I am so proud to have been invited to teach a master class at the Fort Wayne Dance Collective on the Bournonville Daily Classes.   Something that I have been wanting to do for a long time, and with in days of contacting the Collective, they jumped at the chance to give it a try.  Bravo to you Fort Wayne for being open to learning and exploring in exciting and brave ways.

Thanks to the quick on their feet thinking of Jarin Hart and John Byrne at the Fort Wayne Dance Collective:

The dancers in Fort Wayne, Indiana are going to take on my very first Bournonville Challenge Friday May 27, from 10-11.30 at the Fort Wayne Dance Collective 437 E. Berry St. Suite 203, Fort Wayne, IN 46802

Cost is $10.

Open to all ballet dancers intermediate and above!

We will be trying on some 19th century ballet combinations, as preserved through the Royal Danish Ballet: the Bournonville Daily Classes.

I will be selecting exercises from the Monday class.

To read more on this workshop I am offering, click HERE

Bournonville Warning…

“There are 16 grand plié in the Tuesday Adagio”, I tell my mother as she is coming down the hallway, slowly with her cane.  She stops to look at me, she laughs saying “You can’t give them 16 grand plié, you will have to change it.”  We are both rather amused at the prospect of casually telling our modern ballet dancers, that what they will be doing is an Adagio that includes a ridiculous amount of grand plié as well as some rather difficult pivots in all directions.  And then two exercises later, again with pirouette, and then again later, with “grande changement”.

What is going on with Tuesdays and the grand plié?

Later on in the evening, I joined my mother in her room before she and I went to bed.   One of the things we had been talking about was what it will be like to give and take a ballet class without mirrors.  Mirrors are a constant in most studios, and some have two walls of mirrors, so you can’t escape any angle of imperfection.  It is also a two dimensional image, that doesn’t accurately reflect a person’s quality and way of moving in space.  She had written something down about her experience of learning to dance in England without mirrors.  It went something like this:  “You learn to see yourself in your own mind, you see yourself doing the steps, and you do them.  You see the space around you, and you engage in your imagination.  That’s where I learned to use my eyes, was in a room without mirrors.”

As we were talking about this, I started to make a connection between the grand plié and the room with no mirrors.  In today’s ballet class, I have rarely had a grand plié in center, and when there is one, it seems to be traumatic.  People often fall over, and there is a tenseness in the room until it’s over.  The reason being, I believe, is that grand plié is very difficult in the center, because in order to do it, you have to be perfectly in line.  This is not a line that you can look at in the mirror to see if it is correct, it is a line you have to feel.  It is a test of your inner most connection to gravity at every level through movement.   This action is where we learn the essential nature of alignment in motion.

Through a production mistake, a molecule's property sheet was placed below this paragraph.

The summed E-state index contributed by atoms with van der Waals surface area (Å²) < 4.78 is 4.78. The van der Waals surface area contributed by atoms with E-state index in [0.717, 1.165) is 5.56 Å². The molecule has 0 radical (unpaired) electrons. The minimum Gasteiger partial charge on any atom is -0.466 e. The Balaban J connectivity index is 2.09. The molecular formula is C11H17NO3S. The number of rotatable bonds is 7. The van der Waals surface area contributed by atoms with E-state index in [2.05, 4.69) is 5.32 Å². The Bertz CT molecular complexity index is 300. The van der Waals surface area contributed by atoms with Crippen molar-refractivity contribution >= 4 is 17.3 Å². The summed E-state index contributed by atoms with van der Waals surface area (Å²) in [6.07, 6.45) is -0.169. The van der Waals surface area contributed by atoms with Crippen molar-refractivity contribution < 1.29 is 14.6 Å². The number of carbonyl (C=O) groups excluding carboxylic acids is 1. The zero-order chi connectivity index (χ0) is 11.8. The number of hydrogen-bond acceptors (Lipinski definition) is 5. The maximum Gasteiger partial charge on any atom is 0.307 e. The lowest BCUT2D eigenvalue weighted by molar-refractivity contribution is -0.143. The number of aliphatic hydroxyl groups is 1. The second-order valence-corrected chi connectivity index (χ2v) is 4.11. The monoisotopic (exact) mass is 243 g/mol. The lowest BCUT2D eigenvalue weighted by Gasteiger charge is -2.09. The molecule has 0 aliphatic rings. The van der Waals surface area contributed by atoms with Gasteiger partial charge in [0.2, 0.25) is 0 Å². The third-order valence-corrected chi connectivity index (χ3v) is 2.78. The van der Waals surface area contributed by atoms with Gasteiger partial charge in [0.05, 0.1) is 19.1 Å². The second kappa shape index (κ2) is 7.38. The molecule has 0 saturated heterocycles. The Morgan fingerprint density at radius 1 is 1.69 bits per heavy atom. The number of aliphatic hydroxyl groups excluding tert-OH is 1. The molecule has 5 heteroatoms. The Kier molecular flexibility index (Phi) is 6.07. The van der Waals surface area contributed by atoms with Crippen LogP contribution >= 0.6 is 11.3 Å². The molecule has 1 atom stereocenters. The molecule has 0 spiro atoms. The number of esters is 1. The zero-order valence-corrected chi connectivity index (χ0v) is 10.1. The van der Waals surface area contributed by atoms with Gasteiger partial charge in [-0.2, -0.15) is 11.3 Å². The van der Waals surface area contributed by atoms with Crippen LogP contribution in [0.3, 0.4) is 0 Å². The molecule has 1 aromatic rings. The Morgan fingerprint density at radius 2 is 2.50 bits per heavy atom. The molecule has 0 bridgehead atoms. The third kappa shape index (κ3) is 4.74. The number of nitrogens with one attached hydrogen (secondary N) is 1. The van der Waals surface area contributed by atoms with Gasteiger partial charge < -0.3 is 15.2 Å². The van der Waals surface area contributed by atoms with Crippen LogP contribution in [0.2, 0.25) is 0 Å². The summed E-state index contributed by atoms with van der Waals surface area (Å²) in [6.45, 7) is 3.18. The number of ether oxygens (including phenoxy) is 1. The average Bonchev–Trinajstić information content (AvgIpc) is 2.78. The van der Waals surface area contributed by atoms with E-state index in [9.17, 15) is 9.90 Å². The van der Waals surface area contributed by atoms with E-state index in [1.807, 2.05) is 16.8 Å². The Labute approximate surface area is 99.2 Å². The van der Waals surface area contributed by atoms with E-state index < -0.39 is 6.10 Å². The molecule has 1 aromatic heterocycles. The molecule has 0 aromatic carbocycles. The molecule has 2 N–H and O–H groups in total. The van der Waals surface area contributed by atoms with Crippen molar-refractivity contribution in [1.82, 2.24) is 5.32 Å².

I started to imagine that if dancers were experiencing movements, more than worrying about what they looked like, they would very much want to do 16 grand plié during an Adagio, because it was a practice in their alignment, and building the strength to be able to take the air with ease.  They weren’t concerned with their false two dimensional image, but were desiring the fullness of an experience which was to have as much control of their bodies as they could.

In the forward to the “Bournonville School: The Daily Classes” Walter Terry describes the nature of the Danish style through Kristen Ralov’s dancing: “ …soared toward the audience with open arms in that exuberant Danish leap which I always think of as an embrace-in-air.”   I often describe the first port de bras as a generous gesture, and I begin my classes with a balance that finishes with the presenting of the hands outwards.  It is my way of asking the class to participate in a way that is giving, and outward towards the world.  The opening of one’s hands and under arms is also a gesture of vulnerability.  My observation is that being vulnerable is not considered an admirable quality.  But choosing to be vulnerable requires great bravery and immense inner strength both emotionally and physically.

The strength of ballet comes from the will to be vulnerable.  The will to step out on a precipice, like a ball just about to roll down a hill, is the nature of the craft: harnessing the energy at that precipice in order to fly through the air in giving embrace.

That ballet is beautiful is the embodiment of the power of vulnerability, the natural strength of softness, and the boldness of stillness.

As I often say, ballet is revolutionary.  Tuesdays, is the day of war and battle, and the Tuesday class prepares us for the battle that is ballet….

To be continued…